Let us then, as we assemble on the birthday of the nation, as wo gather upon the green turf, once wet with precious blood—let us devote ourselves to the sacred cause of Constitutional Liberty! Let us abjure the interests and passions which divide the great family of American freemen! Let the rage of party spirit sleep to-day! Let us resolve that our children shall have cause to bless the memory of their fathers, as we have cause to bless the memory of ours!

RUF US CHOATE

Rufus CHOATE was born in Essex County, Massachusetts, in 1799. He

graduated from Dartmouth College in 1819, was admitted to the bar in 1823, and, next to Daniel Webster, reached the highest place in the profession attained by any contemporary lawyer in New England. He was sent to Congress as a representative of Massachusetts in 1830, and re-elected two years later. When Daniel Webster became Secretary of State in Harrison’s Cabinet, Choate took Webster’s place in the Senate, and retained it until 1845. He died at Halifax, Nova Scotia, in 1859.

BOOKS AND CIVILIZATION IN AMERICA

FROM A SPEECH ON THE SMITHSONIAN INSTITUTE DELIVERED IN THE UNITED StATES SENATE

T IS easy to waste this money; it is easy to squander | it in jobs, salaries, quackeries; it is easy, even under the forms of utility, to disperse and dissipate it in little rills and drops, imperceptible to all human sense, carrying it off by an insensible and ineffectual evaporation. But, sir, I take it that we all earnestly desire—I am sure the Senator from Ohio does desire—so to dispense it as to make it tell. I am sure we all desire to see it, instead of being carried off invisibly and wastefully, embody itself as an exponent of civilization, permanent, palpable, conspicuous, useful. And to this end it has seemed to me, upon the most nature reflection, that we cannot do a safer, surer, more unexceptional thing with the income, or with a portion of the income, perhaps twenty thousand dollars a year for a

few years, than to expend it in accumulating a grand and (67) § 4–Orations—Vol. VIII.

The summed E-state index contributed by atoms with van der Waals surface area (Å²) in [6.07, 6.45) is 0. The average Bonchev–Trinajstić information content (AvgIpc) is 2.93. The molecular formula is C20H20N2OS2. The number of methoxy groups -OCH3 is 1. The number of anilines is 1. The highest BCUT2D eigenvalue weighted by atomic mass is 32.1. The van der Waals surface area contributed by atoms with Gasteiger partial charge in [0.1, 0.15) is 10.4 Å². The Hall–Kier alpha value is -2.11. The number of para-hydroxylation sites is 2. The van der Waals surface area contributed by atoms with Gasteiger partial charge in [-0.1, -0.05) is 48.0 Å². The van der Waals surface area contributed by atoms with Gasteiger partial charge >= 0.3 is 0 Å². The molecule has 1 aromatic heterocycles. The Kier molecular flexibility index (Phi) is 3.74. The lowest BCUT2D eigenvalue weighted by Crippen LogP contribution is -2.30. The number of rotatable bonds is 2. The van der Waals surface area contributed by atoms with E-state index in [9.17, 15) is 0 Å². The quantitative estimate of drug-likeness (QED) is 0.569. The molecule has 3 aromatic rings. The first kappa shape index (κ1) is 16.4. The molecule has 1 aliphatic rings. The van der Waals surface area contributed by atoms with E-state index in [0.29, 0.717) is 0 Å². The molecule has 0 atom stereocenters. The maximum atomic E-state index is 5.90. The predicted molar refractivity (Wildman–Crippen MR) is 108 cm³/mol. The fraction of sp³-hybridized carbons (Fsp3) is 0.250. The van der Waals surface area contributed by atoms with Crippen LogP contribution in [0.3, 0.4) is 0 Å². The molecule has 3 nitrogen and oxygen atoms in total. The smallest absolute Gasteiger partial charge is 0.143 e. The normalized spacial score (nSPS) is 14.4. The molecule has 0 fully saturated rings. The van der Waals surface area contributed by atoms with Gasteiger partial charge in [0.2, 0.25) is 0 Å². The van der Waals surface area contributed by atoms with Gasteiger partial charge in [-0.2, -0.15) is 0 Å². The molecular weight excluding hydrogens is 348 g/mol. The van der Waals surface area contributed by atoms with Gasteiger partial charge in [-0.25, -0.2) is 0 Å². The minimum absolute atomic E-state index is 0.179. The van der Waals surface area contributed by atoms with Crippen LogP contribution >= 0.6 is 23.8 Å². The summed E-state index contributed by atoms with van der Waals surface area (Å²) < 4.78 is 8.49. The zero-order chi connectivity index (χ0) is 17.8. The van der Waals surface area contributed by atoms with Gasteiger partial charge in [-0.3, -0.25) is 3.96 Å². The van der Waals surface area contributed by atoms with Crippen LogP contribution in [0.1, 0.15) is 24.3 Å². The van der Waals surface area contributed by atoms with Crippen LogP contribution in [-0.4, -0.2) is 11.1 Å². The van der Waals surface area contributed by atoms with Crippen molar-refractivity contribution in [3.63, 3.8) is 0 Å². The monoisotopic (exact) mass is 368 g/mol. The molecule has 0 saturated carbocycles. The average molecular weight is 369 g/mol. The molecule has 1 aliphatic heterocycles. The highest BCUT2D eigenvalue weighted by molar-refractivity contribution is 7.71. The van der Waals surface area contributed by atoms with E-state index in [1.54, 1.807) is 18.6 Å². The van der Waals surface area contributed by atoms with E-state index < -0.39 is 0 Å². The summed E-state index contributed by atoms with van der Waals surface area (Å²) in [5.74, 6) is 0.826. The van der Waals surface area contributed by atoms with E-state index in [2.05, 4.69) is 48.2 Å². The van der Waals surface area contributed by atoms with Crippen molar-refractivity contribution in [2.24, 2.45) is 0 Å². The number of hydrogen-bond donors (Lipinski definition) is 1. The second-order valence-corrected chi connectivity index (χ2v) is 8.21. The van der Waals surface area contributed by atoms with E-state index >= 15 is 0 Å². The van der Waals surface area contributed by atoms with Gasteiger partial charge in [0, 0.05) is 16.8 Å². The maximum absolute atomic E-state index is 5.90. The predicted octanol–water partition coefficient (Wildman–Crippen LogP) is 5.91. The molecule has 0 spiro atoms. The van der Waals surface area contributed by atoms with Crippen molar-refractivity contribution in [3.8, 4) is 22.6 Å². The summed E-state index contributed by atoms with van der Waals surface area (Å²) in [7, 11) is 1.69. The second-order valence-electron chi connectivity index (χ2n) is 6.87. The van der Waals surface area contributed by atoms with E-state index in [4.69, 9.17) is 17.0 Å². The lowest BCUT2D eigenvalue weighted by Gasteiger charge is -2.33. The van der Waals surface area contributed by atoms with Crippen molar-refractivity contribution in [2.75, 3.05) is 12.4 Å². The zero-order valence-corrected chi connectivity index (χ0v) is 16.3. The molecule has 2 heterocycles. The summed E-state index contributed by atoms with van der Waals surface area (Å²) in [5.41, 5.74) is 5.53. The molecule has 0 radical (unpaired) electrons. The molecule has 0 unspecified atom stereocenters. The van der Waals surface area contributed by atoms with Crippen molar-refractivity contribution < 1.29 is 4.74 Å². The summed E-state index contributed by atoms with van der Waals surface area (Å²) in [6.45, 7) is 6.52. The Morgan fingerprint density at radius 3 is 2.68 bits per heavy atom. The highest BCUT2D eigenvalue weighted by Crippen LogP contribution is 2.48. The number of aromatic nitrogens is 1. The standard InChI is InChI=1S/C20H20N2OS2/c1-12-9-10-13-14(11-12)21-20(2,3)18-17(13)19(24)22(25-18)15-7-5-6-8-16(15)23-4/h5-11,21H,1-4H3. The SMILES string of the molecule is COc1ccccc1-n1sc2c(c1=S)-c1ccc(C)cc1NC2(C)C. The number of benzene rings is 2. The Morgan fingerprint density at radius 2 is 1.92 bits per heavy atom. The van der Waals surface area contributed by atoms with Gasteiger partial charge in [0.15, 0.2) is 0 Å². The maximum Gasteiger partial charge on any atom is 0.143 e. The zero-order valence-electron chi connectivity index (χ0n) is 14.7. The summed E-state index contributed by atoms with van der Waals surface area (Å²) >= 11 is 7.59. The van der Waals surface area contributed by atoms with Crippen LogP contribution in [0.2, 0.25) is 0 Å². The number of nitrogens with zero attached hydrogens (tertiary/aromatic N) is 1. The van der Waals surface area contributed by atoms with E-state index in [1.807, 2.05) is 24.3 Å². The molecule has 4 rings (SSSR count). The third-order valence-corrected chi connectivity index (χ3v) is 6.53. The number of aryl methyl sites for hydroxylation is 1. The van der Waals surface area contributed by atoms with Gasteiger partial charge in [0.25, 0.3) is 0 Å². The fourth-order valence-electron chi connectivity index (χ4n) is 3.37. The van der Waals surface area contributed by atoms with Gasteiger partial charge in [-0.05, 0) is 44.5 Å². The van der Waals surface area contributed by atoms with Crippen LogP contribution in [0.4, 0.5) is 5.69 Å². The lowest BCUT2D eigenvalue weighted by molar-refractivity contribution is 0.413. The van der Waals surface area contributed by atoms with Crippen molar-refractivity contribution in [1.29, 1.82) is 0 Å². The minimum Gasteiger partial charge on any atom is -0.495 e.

noble public library—one which for variety, extent, and wealth shall be, and be confessed to be, equal to any now in the world. I say for a few years. Twenty thousand dollars a year, for twenty-five years, are five hundred thousand dollars; and five hundred thousand dollars discreetly expended, not by a bibliomaniac, but by a man of sense and reading thoroughly instructed in bibliography, would go far, very far, toward the purchase of nearly as good a library as Europe can boast. I mean a library of printed books, as distinct from manuscripts. Of course, such a sum would not pur. chase the number of books which some old libraries are reported to contain. It would not buy the 700,000 of the Royal Library at Paris, the largest in the world; nor the 500,000 or 600,000 of that of Munich, the largest in Germany; nor the 300,000 or 400,000 or 500,000 of those of Vienna and St. Petersburg, and the Vatican at Rome, and Copenhagen, and the Bodleian at Oxford. But mere num. bers of volumes afford a very imperfect criterion of value. Those old libraries have been so long in collecting; accident and donation, which could not be rejected, have contributed so much to them; a general and indiscriminate system of accumulation gathers up, necessarily, so much trash; there are so many duplicates and quadruplicates, and so many books and editions, which become superseded, that mere bulk and mere original cost must not terrify us. Ponderantur, non numerantur. Accordingly the Library of the University of Göttingen, consisting perhaps of two hundred and fifty thousand or three hundred thousand volumes, but well chosen, selected, for the most part, within a century, and to a considerable extent by a single great scholar, Heyne, is perhaps to-day as valuable a collection of printed books as any in the world. Toward the accumulation of such a library, the expenditure of two-thirds of this income for a quarter of a century would make, let me say, a magnificent advance. And such a step taken, we should never have the work unfinished; yet when it should be finished, and your library should rival anything which civilization has ever had to show, there would still be the whole principal of your fund unexpended, yielding its income forever, for new and varying applications for increasing and diffusing knowledge in the world. I hesitate, from an apprehension of being accused of entering too far into a kind of dissertation unsuited to this assembly of men of business, to suggest and press one-half the considerations which satisfy my mind of the propriety of this mode of expenditure. Nobody can doubt, I think, that it comes within the terms and spirit of the trust. That directs us to “increase and diffuse knowledge among men.” And do not the judgments of all the wise; does not the experience of all enlightened States; does not the whole history of civilization, concur to declare that a various and ample library is one of the surest, most constant, most permanent, and most economical instrumentalities to increase and diffuse knowledge 2 There it would be—durable as liberty, durable as the Union; a vast storehouse, a vast treasury of all the facts which make up the history of man and of nature, so far as that history has been written; of all the truths which the inquiries and experiences of all the races and ages have found out; of all the opinions that have been promulgated; of all the emotions, images, sentiments, examples from all the richest and most instructive literatures; the whole past speaking to the present and the future; a silent, yet wise and eloquent teacher; dead, yet